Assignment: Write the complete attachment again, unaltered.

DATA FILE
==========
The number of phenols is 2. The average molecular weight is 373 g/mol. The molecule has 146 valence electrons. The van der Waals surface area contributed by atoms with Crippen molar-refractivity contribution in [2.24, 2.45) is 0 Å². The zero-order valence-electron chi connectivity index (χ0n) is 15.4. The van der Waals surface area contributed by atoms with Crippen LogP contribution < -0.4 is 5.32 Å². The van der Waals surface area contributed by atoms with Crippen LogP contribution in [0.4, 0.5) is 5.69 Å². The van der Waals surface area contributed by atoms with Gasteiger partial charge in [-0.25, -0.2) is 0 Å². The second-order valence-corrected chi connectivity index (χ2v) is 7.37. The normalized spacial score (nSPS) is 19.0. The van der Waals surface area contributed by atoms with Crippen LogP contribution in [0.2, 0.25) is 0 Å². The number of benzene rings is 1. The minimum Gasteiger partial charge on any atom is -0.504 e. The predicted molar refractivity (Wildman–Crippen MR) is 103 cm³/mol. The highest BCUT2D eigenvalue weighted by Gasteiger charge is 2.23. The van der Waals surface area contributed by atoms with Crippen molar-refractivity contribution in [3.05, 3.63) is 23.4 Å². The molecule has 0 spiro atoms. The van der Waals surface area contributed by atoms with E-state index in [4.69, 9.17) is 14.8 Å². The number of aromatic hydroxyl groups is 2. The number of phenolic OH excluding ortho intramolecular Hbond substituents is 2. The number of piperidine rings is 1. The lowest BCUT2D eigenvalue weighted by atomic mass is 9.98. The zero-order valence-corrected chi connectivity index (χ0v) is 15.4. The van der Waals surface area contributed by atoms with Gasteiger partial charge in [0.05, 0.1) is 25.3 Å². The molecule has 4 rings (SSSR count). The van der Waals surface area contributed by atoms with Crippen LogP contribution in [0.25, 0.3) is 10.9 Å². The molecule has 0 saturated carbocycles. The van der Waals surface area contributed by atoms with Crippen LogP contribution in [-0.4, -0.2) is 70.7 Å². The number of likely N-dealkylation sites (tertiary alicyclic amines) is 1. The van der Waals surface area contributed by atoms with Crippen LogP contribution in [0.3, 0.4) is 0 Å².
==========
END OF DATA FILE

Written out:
The number of phenols is 2. The average molecular weight is 373 g/mol. The molecule has 146 valence electrons. The van der Waals surface area contributed by atoms with Crippen molar-refractivity contribution in [2.24, 2.45) is 0 Å². The zero-order valence-electron chi connectivity index (χ0n) is 15.4. The van der Waals surface area contributed by atoms with Crippen LogP contribution < -0.4 is 5.32 Å². The van der Waals surface area contributed by atoms with Crippen LogP contribution in [0.4, 0.5) is 5.69 Å². The van der Waals surface area contributed by atoms with Gasteiger partial charge in [-0.25, -0.2) is 0 Å². The second-order valence-corrected chi connectivity index (χ2v) is 7.37. The normalized spacial score (nSPS) is 19.0. The van der Waals surface area contributed by atoms with Crippen LogP contribution in [0.2, 0.25) is 0 Å². The number of benzene rings is 1. The minimum Gasteiger partial charge on any atom is -0.504 e. The predicted molar refractivity (Wildman–Crippen MR) is 103 cm³/mol. The highest BCUT2D eigenvalue weighted by Gasteiger charge is 2.23. The van der Waals surface area contributed by atoms with Crippen molar-refractivity contribution in [3.05, 3.63) is 23.4 Å². The molecule has 0 spiro atoms. The van der Waals surface area contributed by atoms with E-state index in [4.69, 9.17) is 14.8 Å². The number of aromatic hydroxyl groups is 2. The number of phenolic OH excluding ortho intramolecular Hbond substituents is 2. The number of piperidine rings is 1. The lowest BCUT2D eigenvalue weighted by atomic mass is 9.98. The zero-order valence-corrected chi connectivity index (χ0v) is 15.4. The van der Waals surface area contributed by atoms with Gasteiger partial charge in [0.05, 0.1) is 25.3 Å². The molecule has 4 rings (SSSR count). The van der Waals surface area contributed by atoms with Crippen LogP contribution in [0.25, 0.3) is 10.9 Å². The molecule has 0 saturated carbocycles. The van der Waals surface area contributed by atoms with Crippen LogP contribution in [-0.4, -0.2) is 70.7 Å². The number of likely N-dealkylation sites (tertiary alicyclic amines) is 1. The van der Waals surface area contributed by atoms with Crippen LogP contribution in [0.3, 0.4) is 0 Å².